The Duty to Defend Universally-Recognized Human Rights
The Duty to Defend Universally-Recognized Human Rights
Excerpts of remarks by Rep. Chris Smith, Chairman, Congressional-Executive Commission on China
New York University-Shanghai
February 16, 2016
I want to thank Chancellor Yu and Vice-Chancellor Lehman for the invitation to speak today at NYU-Shanghai on human rights and to answer any questions you might have.
There are so many impressive faculty and students here on campus committed to academic excellence, personal growth and making a positive difference in society.
As each of you know, higher education creates opportunities to realize dreams of achievement and self-sufficiency.
Higher education helps us acquire the tools and critical thinking skills to master complex challenges, build things and create wealth.
Higher education for me was also the time to begin to seriously ask hard questions and seek truth—a lifelong pursuit for all of us—about the meaning of life, the sacred duty to care for our neighbor and all things transcendent, especially God and His unsurpassable love for each and every one of us.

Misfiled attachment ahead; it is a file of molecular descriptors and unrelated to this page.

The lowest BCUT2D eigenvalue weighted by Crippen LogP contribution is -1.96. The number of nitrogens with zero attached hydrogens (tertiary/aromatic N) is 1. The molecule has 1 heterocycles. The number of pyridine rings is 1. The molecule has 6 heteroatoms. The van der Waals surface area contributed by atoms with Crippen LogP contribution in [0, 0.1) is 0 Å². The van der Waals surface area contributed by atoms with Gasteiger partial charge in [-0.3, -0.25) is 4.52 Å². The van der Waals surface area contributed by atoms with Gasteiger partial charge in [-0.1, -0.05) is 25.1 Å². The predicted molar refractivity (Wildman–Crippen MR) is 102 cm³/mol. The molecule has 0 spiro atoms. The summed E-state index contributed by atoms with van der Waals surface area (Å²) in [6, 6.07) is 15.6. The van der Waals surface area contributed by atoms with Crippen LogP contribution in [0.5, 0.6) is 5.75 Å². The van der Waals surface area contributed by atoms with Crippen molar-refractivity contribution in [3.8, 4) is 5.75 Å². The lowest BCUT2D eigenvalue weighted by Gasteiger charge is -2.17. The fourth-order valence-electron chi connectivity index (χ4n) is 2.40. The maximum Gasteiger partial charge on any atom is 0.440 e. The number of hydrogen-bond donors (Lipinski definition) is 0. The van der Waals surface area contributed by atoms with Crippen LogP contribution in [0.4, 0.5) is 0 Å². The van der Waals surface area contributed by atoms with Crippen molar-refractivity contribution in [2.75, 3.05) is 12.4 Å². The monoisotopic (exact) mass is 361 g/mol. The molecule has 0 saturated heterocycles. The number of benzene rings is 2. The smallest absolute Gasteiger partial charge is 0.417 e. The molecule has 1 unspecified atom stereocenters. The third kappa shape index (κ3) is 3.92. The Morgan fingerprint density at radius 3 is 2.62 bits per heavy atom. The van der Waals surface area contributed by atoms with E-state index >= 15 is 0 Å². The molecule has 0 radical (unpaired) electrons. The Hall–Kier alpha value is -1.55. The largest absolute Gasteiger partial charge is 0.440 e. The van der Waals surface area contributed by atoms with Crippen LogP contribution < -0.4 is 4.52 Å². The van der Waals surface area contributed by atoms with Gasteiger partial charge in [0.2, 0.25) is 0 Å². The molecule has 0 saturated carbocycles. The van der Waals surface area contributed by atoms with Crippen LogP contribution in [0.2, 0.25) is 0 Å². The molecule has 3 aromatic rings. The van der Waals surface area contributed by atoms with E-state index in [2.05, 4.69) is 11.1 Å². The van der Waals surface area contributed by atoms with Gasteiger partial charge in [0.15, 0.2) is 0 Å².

I am a Catholic—a Christian who doubted the existence of God during part of my early college years who only after a protracted search, embraced the Gospel message of faith, hope and charity and the promise of heaven.
As a Christian, I am ever aware that despite my many flaws, in Jesus I am welcomed and forgiven, filled to overflowing with meaning and purpose.
I regard elected political office—I’ve won 18 elections and represented my New Jersey constituents in Congress for 36 years—as an extraordinary opportunity to serve others. I spend countless hours promoting universally recognized human rights in the United States, China—and elsewhere—because of my faith.
In the Bible, Jesus said “whatsoever you do to the least of these, you do unto Me.” Of course in God’s eyes we are all precious and of infinite value—the “least” means situational only.
Religious freedom—the universally recognized human right to peacefully exercise faith in God—needs to be robustly protected by all governments. Religious freedom applies to all.
In a small Beijing apartment in 1994 I met Bishop Su Zhimin—a Catholic Bishop who has spent some 40 years in prison for his faith. Bishop Su told my delegation after celebrating mass that he harbored absolutely no malice or animosity toward those who mistreated him. With bright, clear eyes and a gentle smile, he said he prayed for his jailers. He forgave them. And it was clear that this bishop’s heart broke for other incarcerated believers. Yet despite it all, he had what St. Paul said God promises to believers: “a peace that surpasses all understanding.” I was—and always will be—in awe of this courageous, faith-filled religious leader.